Recapped!: “War of the Arrows”

I’m not positive about it, but I feel there are countless ways movies can build tension; with many of the methods being mixed-n-mashed together. While Hollywood seems content on using around 5 ways to build tension, I’ve noticed the other countinents looking to be a little more creative and their approach. An example of an action movie where tension is built, not necessarily in the fighting itself, but the scenes inbetween. The chasing, the hiding, the outmanuvering of an opponet then cutting them down; these elements of building tension are what makeup “War of the Arrows”.

A movie directed by Han-min Kim whose other credits include Handphone (2009), and Paradise Murdered (2007). He also wrote Handphone as well as War of the Arrows; while acting in Paradise Murdered. A very intense style of directing was used during the action sequences in War of the Arrows; and it was balanced by some scenes of slacker comedy early on. 

The hero of the film is not a hero, at least not at first. He’s a coward. In fact he’s the very definition of one. At a young age, he and his younger sister were the children of a traitor to the throne. Their father sent them off to a safe kingdom nearby before being killed. Unfortunately, both kids witnessed the death of their father. The only thing Nam Yi (the hero) has to remember his father is a (soon to be legendary) bow and a few arrows. Soon, Nam Yi grows up to be the greatest archer in Korea and practices his skills daily. However, he is ultimately looked down upon for having no ambition only then to be a hunter. His sister, is constantly courted by the men in the region. Without spoiling too much, the Qing Dynasty attacks and in the ensuing battle Nam Yi’s sister (Ja In) is captured. It’s now up to Nam Yi, and his friends to save his people from slavery and persecution.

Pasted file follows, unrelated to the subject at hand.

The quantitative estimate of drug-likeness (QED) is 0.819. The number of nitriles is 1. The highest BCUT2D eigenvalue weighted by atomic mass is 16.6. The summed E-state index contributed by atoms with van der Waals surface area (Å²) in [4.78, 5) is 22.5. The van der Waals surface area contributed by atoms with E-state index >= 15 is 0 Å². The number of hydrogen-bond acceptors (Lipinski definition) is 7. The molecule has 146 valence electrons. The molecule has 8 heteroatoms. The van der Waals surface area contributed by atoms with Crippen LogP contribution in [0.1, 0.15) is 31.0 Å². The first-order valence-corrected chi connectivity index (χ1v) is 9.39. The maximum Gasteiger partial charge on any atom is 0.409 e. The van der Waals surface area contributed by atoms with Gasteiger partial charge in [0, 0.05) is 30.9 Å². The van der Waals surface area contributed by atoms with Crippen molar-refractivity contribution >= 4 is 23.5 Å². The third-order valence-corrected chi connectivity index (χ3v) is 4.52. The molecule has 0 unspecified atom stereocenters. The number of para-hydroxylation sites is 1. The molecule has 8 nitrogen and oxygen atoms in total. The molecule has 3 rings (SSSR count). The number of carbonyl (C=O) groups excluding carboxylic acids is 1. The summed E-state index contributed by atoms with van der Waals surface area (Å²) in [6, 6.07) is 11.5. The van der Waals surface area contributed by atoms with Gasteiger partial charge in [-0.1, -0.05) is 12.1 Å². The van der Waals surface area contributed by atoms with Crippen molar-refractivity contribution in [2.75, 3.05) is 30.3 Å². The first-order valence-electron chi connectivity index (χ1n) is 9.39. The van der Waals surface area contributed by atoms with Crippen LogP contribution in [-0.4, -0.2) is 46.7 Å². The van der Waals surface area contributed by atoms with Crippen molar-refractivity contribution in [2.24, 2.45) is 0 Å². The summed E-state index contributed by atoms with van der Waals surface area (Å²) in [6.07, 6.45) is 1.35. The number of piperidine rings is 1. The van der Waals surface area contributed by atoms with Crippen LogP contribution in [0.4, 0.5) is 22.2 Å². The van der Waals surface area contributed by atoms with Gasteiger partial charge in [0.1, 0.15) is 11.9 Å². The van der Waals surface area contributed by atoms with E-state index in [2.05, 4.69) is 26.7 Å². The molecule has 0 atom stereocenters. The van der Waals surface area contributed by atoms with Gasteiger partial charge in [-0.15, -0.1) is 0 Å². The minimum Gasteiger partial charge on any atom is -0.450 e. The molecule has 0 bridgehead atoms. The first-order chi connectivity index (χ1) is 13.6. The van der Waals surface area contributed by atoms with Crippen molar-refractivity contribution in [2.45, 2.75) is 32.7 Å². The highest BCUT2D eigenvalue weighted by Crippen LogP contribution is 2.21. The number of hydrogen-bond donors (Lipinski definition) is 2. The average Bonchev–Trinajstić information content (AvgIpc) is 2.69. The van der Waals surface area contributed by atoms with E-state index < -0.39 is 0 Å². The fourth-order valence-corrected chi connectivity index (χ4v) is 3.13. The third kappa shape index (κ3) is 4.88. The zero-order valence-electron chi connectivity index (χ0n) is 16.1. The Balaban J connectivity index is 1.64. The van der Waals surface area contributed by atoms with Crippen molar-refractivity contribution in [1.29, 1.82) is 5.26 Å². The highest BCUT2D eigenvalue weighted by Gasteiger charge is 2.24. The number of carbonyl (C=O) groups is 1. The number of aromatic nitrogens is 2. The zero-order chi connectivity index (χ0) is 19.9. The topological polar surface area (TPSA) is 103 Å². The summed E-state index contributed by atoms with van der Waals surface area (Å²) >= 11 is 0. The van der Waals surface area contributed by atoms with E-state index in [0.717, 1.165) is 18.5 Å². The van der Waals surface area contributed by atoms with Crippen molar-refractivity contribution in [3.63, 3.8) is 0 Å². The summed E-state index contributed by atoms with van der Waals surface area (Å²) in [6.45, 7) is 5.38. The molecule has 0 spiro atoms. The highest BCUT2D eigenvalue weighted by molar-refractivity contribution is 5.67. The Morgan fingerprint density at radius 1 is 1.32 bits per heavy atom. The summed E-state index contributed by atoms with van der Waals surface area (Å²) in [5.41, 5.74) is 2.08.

War of the Arrows is pretty amazing in what it’s able to accomplish. It’s entertaining, it keeps things simple and visceral; and it doesn’t take itself too seriously. Not only all that but Nam Yi being the unsure hero he is makes watching his adventure all that more unpredictable. Nam Yi’s skill is unequaled and throughout the movie he is tested by the warriors from the Qing Dynasty. Even after watching Nam Yi best dozens of his pursuers in intense scenes of sniping; the end of the movie still had me in doubt as to whether he could truly survive this insane, blood thirsy pursuit. The pace also begins to rev up as for every warrior Nam Yi slains, his comrade swears revenge and doubles their pursuit of him. One thing that Nam Yi has on his side? He knows the terrain of the forests better than anyone. Afterall, they were his hunting grounds. Anyway, this is a film I recommend for a friday night. Send out for pizza and enjoy yourself, it’s a great ride.